6. 'Ultimately it was this restless search for new lines of axe exploration that led to his becoming bored very quickly with each project he was involved in.'
  7. 'Instead of relying on the hired axes of close friends, he performs all things stringed outside of the bass.'
  8. 'They didn't fit in with the lo-fi angst of grunge and they don't have anything in common with the media - savvy guitar heroes who wield an axe for MTV or AOL.'

verb

End, cancel, or dismiss suddenly and ruthlessly.
  1. '2,500 staff were axed as part of a rationalization programme'
  2. 'She insists her announcement last week that 1,700 jobs would be axed from the Clydesdale and Yorkshire Banks was a decision taken here and not in Melbourne.'
  3. 'Results for last year show most of the loss is attributed to the huge rationalisation drive undertaken last year, which resulted in 825 jobs being axed.'
  4. 'Perhaps the answer to the budget shortfall may lie in reviewing the number of higher paid managers who need to be employed, rather than axing frontline staff?'
  5. 'In the past 18 months, with the assistance of the trade unions, more than 900 jobs, both production and office staff, have been axed.'
  6. 'Some 60 jobs are reported to be axed although a skeleton staff will be retained to supply European-based content for The Standard's US publication and Web site.'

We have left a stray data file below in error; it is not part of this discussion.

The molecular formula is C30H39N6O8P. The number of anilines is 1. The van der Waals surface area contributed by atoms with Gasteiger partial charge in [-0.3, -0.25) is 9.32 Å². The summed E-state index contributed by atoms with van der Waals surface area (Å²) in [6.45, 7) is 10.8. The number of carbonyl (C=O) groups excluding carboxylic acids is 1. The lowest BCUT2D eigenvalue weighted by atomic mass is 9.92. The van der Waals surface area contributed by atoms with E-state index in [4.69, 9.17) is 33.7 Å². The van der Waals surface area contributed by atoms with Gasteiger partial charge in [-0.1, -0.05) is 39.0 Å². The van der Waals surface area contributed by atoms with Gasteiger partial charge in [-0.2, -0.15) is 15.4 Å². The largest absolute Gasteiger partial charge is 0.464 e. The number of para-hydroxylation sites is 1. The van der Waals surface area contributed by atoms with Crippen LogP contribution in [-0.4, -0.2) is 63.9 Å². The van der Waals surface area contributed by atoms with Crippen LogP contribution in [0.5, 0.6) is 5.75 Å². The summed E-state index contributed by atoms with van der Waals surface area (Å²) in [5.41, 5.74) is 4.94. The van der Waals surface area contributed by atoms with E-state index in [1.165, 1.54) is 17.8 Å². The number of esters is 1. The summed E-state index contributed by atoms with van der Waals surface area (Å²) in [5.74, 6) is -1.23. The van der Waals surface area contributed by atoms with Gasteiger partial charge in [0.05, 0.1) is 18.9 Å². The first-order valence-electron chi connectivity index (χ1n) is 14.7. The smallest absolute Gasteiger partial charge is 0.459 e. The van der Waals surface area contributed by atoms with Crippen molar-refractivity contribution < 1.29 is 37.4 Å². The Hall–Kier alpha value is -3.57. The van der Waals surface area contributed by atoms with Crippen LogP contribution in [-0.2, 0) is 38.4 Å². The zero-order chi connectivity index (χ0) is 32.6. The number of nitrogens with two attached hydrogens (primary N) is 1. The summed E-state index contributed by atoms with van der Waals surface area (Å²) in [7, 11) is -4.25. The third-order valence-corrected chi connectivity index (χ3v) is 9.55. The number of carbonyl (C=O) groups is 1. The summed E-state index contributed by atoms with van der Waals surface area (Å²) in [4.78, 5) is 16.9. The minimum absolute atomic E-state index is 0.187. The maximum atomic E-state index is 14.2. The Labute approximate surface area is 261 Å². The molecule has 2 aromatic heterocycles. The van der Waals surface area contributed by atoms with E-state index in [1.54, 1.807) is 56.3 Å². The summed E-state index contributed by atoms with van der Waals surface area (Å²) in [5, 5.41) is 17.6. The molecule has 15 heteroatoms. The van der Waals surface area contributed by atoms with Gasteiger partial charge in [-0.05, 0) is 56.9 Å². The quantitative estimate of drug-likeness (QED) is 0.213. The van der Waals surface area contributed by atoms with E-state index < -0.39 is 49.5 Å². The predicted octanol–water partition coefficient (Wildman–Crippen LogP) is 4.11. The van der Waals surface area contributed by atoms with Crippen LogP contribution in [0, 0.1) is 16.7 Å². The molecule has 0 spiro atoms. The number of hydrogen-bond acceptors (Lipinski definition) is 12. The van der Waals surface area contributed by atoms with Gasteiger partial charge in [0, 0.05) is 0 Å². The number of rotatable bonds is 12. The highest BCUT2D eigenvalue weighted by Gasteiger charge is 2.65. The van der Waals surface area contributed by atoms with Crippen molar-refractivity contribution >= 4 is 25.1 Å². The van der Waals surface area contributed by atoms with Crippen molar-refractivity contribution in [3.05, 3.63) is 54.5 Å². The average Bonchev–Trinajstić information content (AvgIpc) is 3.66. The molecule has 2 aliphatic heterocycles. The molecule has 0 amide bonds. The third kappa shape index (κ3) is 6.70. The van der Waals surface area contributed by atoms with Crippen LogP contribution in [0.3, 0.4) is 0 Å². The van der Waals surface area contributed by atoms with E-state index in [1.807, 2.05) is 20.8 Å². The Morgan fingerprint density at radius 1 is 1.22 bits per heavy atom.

7. 'Ferry workers have already been informed that the jobs of gate hands and revenue staff are to be axed and work rosters are under review.'
  8. 'Earlier this month the Ryedale Show was axed and others cancelled include shows at Thornton-le-Dale, Huby and Sutton, and Rosedale.'
  9. 'Since the announcement in September 2002 that 400 jobs were to be axed over the next two years, more than 340 staff have come forward for voluntary redundancy.'
  10. 'Car park security staff jobs have been axed at Bradford Royal Infirmary - as hospital bosses try to solve the hospital's cash crisis.'
  11. 'Shows were being axed, and others ruthlessly dumped in graveyard slots after just a couple of weeks.'
  12. 'There followed a horrendous package of measures to freeze pay and prices, axe public spending and jack up taxes.'
  13. 'Elsewhere, One.Tel - part of the giant Centrica group - has axed the cost of its broadband activation fee until the end of March.'
  14. 'BT is axing the upfront costs of signing up to its BT Broadband Basic service as part of a time-limited promo.'
Cut or strike with an axe, especially violently or destructively.
  1. 'Jack Nicholson's crazed cry of ‘Here's Johnny’ as he axes his way through a door in pursuit of his wife has been named the most terrifying screen moment of all time.'
  2. 'The next day, I learned that my favorite tree had been axed to accommodate the neighbor’s car.'
  3. 'Swinging it open, Uncle Noah burst into the room, looking for all the world like a firefighter who had just axed his way in.'

More definitions

1. an instrument with a bladed head on a handle or helve, used for hewing, cleaving, chopping, etc.

2. Jazz Slang. any musical instrument.

3. the ax, Informal. dismissal from employment: to get the ax. expulsion from school. rejection by a lover, friend, etc.: His girlfriend gave him the ax. any usually summary removal or curtailment. verb (used with object), axed, axing.

4. to shape or trim with an ax.

5. to chop, split, destroy, brea

More examples(as adjective)

"visits can be axed."

"slaters can be axed."

"jobs can be axed."

"staffs can be axed."

"skippers can be axed."

More examples++

Origin

(ax)Old English æx, of Germanic origin; related to Dutch aaks and German Axt.

Phrase

have an axe to grind